Long running variety show, featuring the brother-sister singing duo of Donny and Marie Osmond. The first season also featured all of the Osmond families, but Donny and Marie were obviously ... See full summary »
A wealthy mystery man named Charlie runs a detective agency via a speakerphone and his personal assistant, John Bosley. His detectives are three beautiful women, who end up in a variety of difficult situations.
Deacon Frye, head of the First Community Church of Philadelphia, is trying to keep everything in his church firmly under control. His new assistant, Rev. Reuben Gregory, however, has some ... See full summary »
Anna Maria Horsford
The short-lived adventures of portly detective Nero Wolfe, who would rather eat and tend to his orchids than hit the streets tracking down leads. That's why he hired hunky Archie Goodwin, ... See full summary »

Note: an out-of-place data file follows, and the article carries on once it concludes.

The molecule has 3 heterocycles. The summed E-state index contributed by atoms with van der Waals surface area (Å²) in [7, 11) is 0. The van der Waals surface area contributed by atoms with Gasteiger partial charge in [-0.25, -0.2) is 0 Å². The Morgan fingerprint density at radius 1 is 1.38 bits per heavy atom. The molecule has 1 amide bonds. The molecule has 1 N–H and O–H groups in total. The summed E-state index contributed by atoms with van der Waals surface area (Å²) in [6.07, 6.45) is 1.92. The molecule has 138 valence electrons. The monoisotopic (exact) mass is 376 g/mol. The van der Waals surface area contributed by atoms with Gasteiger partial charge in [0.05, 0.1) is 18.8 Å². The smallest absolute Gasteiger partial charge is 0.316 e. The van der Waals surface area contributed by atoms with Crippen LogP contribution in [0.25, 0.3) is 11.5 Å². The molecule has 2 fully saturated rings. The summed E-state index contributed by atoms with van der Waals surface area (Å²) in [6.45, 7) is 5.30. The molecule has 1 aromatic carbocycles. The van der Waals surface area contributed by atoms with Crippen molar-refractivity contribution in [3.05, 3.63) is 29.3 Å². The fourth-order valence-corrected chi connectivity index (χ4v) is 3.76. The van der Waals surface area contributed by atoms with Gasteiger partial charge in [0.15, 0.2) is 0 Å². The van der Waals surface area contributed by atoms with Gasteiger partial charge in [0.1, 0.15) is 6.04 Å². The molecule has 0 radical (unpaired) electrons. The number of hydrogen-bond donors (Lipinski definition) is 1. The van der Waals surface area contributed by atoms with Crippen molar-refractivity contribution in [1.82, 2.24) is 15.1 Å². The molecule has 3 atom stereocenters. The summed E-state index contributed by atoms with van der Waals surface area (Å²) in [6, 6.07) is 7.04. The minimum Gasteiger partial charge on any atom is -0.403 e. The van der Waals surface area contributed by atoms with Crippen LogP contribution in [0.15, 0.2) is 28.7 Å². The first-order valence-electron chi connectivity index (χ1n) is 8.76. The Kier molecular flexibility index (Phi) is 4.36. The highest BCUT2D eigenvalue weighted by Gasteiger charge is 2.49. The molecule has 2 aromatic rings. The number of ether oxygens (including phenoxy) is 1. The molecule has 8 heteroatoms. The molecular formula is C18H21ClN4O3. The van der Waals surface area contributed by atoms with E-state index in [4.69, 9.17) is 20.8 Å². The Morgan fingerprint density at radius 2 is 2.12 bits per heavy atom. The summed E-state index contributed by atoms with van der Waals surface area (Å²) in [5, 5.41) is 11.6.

I had a bit of a crush on Donna Pescow when I first saw her in Saturday Night Fever, so when Angie premiered in the spring of 1979, I was ecstatic. She was even more gorgeous on this show, and this was a pretty decent sitcom. It also was in the Top 5 for its first few weeks, but unfortunately it only ran about a season and a half. The basic premise was Angie Falco, a waitress at a Philadelphia coffee shop, falls in love with Brad, a pediatrician and one of her regular customers. It's basically a "working-class Cinderella meets her knight in shining armor" story, and they elope when the two families cannot agree on the upcoming wedding details. The show actually changed quite a bit during its short run. After the wedding, Angie still works as a waitress and moves into Brad's lavish mansion, complete with butler. Shortly thereafter, Brad surprises Angie by purchasing the coffee shop and Angie becomes the manager. Not long after that, Angie puts the mansion on the market and they move to a smaller, cozier, but still opulent home (with Brad's office located downstairs). No sooner are they settled in, then Angie sells the coffee shop and purchases a beauty salon, which she manages and where her mother (Doris Roberts, in a role where she truly shines) works after giving up her newsstand job. There was plenty of good acting and well-written comedy here, but the constant changes in a relatively short series life apparently made the regular viewer dizzy (and the "every once in a while" viewer wonder what the hell happened if they missed a couple episodes!). Despite all that I still enjoyed this show and would love to see it make a comeback on TV Land someday, or perhaps be issued as a DVD set.
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